Change will free mayor from daily routine
Mayor Bob Massengill said a departmental organizational changeapproved this week by the board of aldermen will allow the mayor tofocus on transforming Brookhaven from a “good city” into a “greatcity.”
“If Brookhaven is going to be the progressive city it needs tobe, then the mayor has got to be more involved in planning for thefuture,” Massengill said. “Otherwise, we’re just treadingwater.”
Following an executive session for personnel reasons Tuesday,aldermen voted to name Jimmy Furlow departmental coordinator. Inhis new capacity, Furlow will work with and assist department headswhile acting as an extension of the mayor’s office.
Massengill said the move will free up his time by lessening hisdirect involvement in day-to-day decisions on potholes and otherroutine matters and allow him to devote more time to planning forthe city’s future. The mayor said he had identified 22 areas inneed of long-range planning.
“Identifying areas is one thing. Developing plans is somethingelse,” Massengill said.
Massengill said the move will allow Furlow to deal with areaswith which he is already familiar. Furlow has over 30 years withcity, including time with the fire department, water department andstreet department as traffic coordinator.
“This is not an attempt by me to get out of work,” saidMassengill while also stressing his desire to remain accessible tothe public.
Massengill said Furlow is not moving into a city manager orpublic works director situation. Rather, he will serve as aresource for department heads.
“The departments are still going to report to me, and I’llreport to the board,” Massengill said.
Massengill cited Furlow’s recent work with Solid WasteDepartment supervisor Jimmy Cooks as an example how the plan can besuccessful.
“It is more effective than it’s ever been,” Massengill said ofsolid waste operations. “Barring a terrible equipment breakdown,that department should be able to operate without going into thered.”
Furlow, who was also approved for a $378 a month raise in hisnew position, was optimistic about the change.
“I feel great about it,” Furlow said. “I think the city’s goingto move forward like it needs to.”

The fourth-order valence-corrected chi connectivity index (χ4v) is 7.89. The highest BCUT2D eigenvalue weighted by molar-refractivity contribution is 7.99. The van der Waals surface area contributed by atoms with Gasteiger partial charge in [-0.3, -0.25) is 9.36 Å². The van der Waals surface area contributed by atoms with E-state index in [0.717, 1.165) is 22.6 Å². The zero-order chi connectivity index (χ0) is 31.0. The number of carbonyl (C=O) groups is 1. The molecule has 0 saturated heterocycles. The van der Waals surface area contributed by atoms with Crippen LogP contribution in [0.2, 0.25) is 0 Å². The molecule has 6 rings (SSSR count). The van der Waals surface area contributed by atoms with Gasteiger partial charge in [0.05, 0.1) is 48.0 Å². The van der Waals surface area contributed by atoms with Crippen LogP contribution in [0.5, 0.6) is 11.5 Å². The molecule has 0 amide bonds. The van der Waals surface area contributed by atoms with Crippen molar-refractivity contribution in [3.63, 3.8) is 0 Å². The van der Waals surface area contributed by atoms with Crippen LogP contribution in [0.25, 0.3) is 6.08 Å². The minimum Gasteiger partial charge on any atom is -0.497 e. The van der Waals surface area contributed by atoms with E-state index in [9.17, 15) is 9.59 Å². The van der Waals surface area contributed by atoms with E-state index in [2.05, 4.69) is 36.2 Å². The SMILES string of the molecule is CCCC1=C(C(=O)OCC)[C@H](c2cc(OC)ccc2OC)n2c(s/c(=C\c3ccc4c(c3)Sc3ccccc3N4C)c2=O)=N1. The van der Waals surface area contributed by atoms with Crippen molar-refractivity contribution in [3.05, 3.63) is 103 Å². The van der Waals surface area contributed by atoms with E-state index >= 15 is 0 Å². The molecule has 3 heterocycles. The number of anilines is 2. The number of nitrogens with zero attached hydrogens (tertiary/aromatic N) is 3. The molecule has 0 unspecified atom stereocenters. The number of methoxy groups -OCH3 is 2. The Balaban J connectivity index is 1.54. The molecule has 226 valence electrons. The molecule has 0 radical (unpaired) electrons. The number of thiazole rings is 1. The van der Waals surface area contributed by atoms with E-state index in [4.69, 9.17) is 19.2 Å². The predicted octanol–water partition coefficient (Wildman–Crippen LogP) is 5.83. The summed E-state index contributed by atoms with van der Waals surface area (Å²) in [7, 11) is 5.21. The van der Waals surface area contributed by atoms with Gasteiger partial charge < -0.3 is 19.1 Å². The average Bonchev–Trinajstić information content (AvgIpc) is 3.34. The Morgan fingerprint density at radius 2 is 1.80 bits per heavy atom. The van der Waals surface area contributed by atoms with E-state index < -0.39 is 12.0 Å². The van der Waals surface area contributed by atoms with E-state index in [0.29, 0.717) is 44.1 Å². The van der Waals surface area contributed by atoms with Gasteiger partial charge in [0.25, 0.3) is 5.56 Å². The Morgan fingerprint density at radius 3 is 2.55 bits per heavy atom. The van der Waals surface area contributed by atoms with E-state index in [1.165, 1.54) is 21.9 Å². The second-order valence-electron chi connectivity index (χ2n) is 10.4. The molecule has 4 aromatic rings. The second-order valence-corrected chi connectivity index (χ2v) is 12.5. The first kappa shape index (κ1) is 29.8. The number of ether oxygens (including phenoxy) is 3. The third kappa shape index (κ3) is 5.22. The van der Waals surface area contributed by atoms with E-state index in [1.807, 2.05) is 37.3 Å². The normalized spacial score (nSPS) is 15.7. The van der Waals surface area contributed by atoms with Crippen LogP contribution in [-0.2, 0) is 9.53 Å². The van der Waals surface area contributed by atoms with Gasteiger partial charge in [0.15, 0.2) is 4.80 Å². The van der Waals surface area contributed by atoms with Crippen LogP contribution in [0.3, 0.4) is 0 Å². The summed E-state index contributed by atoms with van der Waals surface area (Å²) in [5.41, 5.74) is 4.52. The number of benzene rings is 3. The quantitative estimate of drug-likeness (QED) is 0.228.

Furlow’s traffic-related duties will be handled by streetdepartment employee Billy Case. Massengill said Furlow will beavailable to help with traffic light concerns when needed.
Massengill said work orders from board members would still cometo him and he would relay them to Furlow. Furlow did not want to beperceived as a supervisor of city departments and emphasized havingthe mayor’s input on issues.
“I want his guidance in all of it,” Furlow said.
Massengill said the change will let the mayor plan for thefuture as well as identify and work toward getting funds toimplement those plans.
“I really believe it is going to be a positive thing for thecity, regardless of who the mayor is,” Massengill said.
After eight months as mayor, Massengill said he has a bettergrasp on the office and is in a better position to use a morebusinesslike approach to running the city.
Among the 22 areas in need of planning, Massengill saidannexation is an important one. However, he also indicated it isnot the most pressing because the matter is still pending incourt.
Massengill said the city is already working on storm water flowand drainage concerns. Other focus areas he mentioned includedestablishing goals and measuring employees’ job performance, pavingand maintenance of streets and an analysis of employee salaries andbenefits.
The mayor also touted the importance of working with otherlocal, state and federal officials to encourage economicdevelopment and to identify grants and other avenues to fund plansfor the city. As plans are developed, Massengill said they will bepresented to the board of aldermen for members’ input and revisionwhere desired.
“It’s got to be a joint effort,” Massengill said.
Massengill said he believes citizens will be pleased with theoperational changes and will like what the see in the days, weeksand months ahead.
“We’re going to have day-to-day operations running better, andwe’re going to plan to see that the city’s future is sound andsolid,” Massengill said.